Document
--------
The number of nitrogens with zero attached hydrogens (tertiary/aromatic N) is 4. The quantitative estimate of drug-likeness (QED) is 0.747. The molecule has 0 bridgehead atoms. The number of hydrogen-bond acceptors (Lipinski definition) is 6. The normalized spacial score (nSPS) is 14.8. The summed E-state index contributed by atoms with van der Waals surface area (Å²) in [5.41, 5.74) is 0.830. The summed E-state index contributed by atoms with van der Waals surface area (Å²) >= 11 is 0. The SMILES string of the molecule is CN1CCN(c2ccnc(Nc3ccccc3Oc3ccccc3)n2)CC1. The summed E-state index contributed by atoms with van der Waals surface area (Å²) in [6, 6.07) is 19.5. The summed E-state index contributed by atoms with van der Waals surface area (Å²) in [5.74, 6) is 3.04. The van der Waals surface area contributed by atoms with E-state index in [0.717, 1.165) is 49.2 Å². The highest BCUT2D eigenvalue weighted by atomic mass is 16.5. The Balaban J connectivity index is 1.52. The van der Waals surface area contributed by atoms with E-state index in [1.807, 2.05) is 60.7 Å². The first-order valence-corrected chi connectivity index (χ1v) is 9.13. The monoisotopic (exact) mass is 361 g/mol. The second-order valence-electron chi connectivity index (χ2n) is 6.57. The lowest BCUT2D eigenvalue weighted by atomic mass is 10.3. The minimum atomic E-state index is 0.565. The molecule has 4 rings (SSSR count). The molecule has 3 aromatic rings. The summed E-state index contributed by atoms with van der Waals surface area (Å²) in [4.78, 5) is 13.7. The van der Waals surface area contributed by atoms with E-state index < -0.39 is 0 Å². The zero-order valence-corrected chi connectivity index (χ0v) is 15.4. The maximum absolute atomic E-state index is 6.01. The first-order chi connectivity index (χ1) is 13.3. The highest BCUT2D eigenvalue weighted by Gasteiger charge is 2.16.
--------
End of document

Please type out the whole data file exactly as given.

The number of nitrogens with zero attached hydrogens (tertiary/aromatic N) is 4. The quantitative estimate of drug-likeness (QED) is 0.747. The molecule has 0 bridgehead atoms. The number of hydrogen-bond acceptors (Lipinski definition) is 6. The normalized spacial score (nSPS) is 14.8. The summed E-state index contributed by atoms with van der Waals surface area (Å²) in [5.41, 5.74) is 0.830. The summed E-state index contributed by atoms with van der Waals surface area (Å²) >= 11 is 0. The SMILES string of the molecule is CN1CCN(c2ccnc(Nc3ccccc3Oc3ccccc3)n2)CC1. The summed E-state index contributed by atoms with van der Waals surface area (Å²) in [6, 6.07) is 19.5. The summed E-state index contributed by atoms with van der Waals surface area (Å²) in [5.74, 6) is 3.04. The van der Waals surface area contributed by atoms with E-state index in [0.717, 1.165) is 49.2 Å². The highest BCUT2D eigenvalue weighted by atomic mass is 16.5. The Balaban J connectivity index is 1.52. The van der Waals surface area contributed by atoms with E-state index in [1.807, 2.05) is 60.7 Å². The first-order valence-corrected chi connectivity index (χ1v) is 9.13. The monoisotopic (exact) mass is 361 g/mol. The second-order valence-electron chi connectivity index (χ2n) is 6.57. The lowest BCUT2D eigenvalue weighted by atomic mass is 10.3. The minimum atomic E-state index is 0.565. The molecule has 4 rings (SSSR count). The molecule has 3 aromatic rings. The summed E-state index contributed by atoms with van der Waals surface area (Å²) in [4.78, 5) is 13.7. The van der Waals surface area contributed by atoms with E-state index < -0.39 is 0 Å². The zero-order valence-corrected chi connectivity index (χ0v) is 15.4. The maximum absolute atomic E-state index is 6.01. The first-order chi connectivity index (χ1) is 13.3. The highest BCUT2D eigenvalue weighted by Gasteiger charge is 2.16.